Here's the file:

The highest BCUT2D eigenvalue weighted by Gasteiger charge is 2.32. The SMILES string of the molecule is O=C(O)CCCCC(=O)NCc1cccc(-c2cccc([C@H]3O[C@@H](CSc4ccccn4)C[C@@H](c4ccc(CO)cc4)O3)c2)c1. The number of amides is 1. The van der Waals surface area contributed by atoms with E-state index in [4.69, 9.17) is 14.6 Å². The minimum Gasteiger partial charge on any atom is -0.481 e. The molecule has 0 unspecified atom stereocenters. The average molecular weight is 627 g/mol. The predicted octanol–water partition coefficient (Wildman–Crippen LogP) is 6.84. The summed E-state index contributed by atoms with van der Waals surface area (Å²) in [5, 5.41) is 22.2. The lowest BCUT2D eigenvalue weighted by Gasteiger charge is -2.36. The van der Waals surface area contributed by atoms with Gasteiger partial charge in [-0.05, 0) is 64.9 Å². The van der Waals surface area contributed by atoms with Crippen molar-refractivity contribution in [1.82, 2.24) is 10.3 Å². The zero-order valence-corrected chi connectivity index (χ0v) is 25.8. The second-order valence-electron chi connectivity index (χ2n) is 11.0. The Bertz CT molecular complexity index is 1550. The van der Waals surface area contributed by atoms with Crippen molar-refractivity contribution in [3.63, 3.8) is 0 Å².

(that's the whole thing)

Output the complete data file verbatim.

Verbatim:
The highest BCUT2D eigenvalue weighted by Gasteiger charge is 2.32. The SMILES string of the molecule is O=C(O)CCCCC(=O)NCc1cccc(-c2cccc([C@H]3O[C@@H](CSc4ccccn4)C[C@@H](c4ccc(CO)cc4)O3)c2)c1. The number of amides is 1. The van der Waals surface area contributed by atoms with E-state index in [4.69, 9.17) is 14.6 Å². The minimum Gasteiger partial charge on any atom is -0.481 e. The molecule has 0 unspecified atom stereocenters. The average molecular weight is 627 g/mol. The predicted octanol–water partition coefficient (Wildman–Crippen LogP) is 6.84. The summed E-state index contributed by atoms with van der Waals surface area (Å²) in [5, 5.41) is 22.2. The lowest BCUT2D eigenvalue weighted by Gasteiger charge is -2.36. The van der Waals surface area contributed by atoms with Gasteiger partial charge in [-0.05, 0) is 64.9 Å². The van der Waals surface area contributed by atoms with Crippen molar-refractivity contribution in [1.82, 2.24) is 10.3 Å². The zero-order valence-corrected chi connectivity index (χ0v) is 25.8. The second-order valence-electron chi connectivity index (χ2n) is 11.0. The Bertz CT molecular complexity index is 1550. The van der Waals surface area contributed by atoms with Crippen molar-refractivity contribution in [3.63, 3.8) is 0 Å².